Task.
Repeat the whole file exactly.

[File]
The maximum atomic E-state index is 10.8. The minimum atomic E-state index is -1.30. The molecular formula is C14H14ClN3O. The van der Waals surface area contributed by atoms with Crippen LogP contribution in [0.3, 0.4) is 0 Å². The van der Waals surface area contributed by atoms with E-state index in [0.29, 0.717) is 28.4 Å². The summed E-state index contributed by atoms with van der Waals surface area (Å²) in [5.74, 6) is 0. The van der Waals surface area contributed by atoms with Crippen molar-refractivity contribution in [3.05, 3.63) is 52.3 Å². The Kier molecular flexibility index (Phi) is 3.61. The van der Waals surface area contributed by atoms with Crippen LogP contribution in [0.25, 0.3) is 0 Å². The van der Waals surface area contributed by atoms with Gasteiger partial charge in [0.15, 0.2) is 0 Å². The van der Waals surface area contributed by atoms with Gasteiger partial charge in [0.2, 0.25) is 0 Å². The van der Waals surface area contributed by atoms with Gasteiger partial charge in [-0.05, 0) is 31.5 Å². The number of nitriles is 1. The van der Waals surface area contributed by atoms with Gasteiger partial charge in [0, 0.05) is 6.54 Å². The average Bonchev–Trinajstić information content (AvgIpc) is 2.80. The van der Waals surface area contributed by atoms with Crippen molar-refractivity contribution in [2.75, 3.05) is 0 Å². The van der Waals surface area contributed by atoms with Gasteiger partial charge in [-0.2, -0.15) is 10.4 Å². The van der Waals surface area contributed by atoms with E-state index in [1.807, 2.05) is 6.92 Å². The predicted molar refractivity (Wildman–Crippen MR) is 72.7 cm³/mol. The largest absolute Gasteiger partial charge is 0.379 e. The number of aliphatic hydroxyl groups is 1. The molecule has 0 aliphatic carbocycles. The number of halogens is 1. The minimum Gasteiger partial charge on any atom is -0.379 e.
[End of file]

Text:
The maximum atomic E-state index is 10.8. The minimum atomic E-state index is -1.30. The molecular formula is C14H14ClN3O. The van der Waals surface area contributed by atoms with Crippen LogP contribution in [0.3, 0.4) is 0 Å². The van der Waals surface area contributed by atoms with E-state index in [0.29, 0.717) is 28.4 Å². The summed E-state index contributed by atoms with van der Waals surface area (Å²) in [5.74, 6) is 0. The van der Waals surface area contributed by atoms with Crippen molar-refractivity contribution in [3.05, 3.63) is 52.3 Å². The Kier molecular flexibility index (Phi) is 3.61. The van der Waals surface area contributed by atoms with Crippen LogP contribution in [0.25, 0.3) is 0 Å². The van der Waals surface area contributed by atoms with Gasteiger partial charge in [0.15, 0.2) is 0 Å². The van der Waals surface area contributed by atoms with Gasteiger partial charge in [0.2, 0.25) is 0 Å². The van der Waals surface area contributed by atoms with Gasteiger partial charge in [-0.05, 0) is 31.5 Å². The number of nitriles is 1. The van der Waals surface area contributed by atoms with Gasteiger partial charge in [0, 0.05) is 6.54 Å². The average Bonchev–Trinajstić information content (AvgIpc) is 2.80. The van der Waals surface area contributed by atoms with Crippen molar-refractivity contribution in [2.75, 3.05) is 0 Å². The van der Waals surface area contributed by atoms with Gasteiger partial charge in [-0.2, -0.15) is 10.4 Å². The van der Waals surface area contributed by atoms with E-state index in [1.807, 2.05) is 6.92 Å². The predicted molar refractivity (Wildman–Crippen MR) is 72.7 cm³/mol. The largest absolute Gasteiger partial charge is 0.379 e. The number of aliphatic hydroxyl groups is 1. The molecule has 0 aliphatic carbocycles. The number of halogens is 1. The minimum Gasteiger partial charge on any atom is -0.379 e.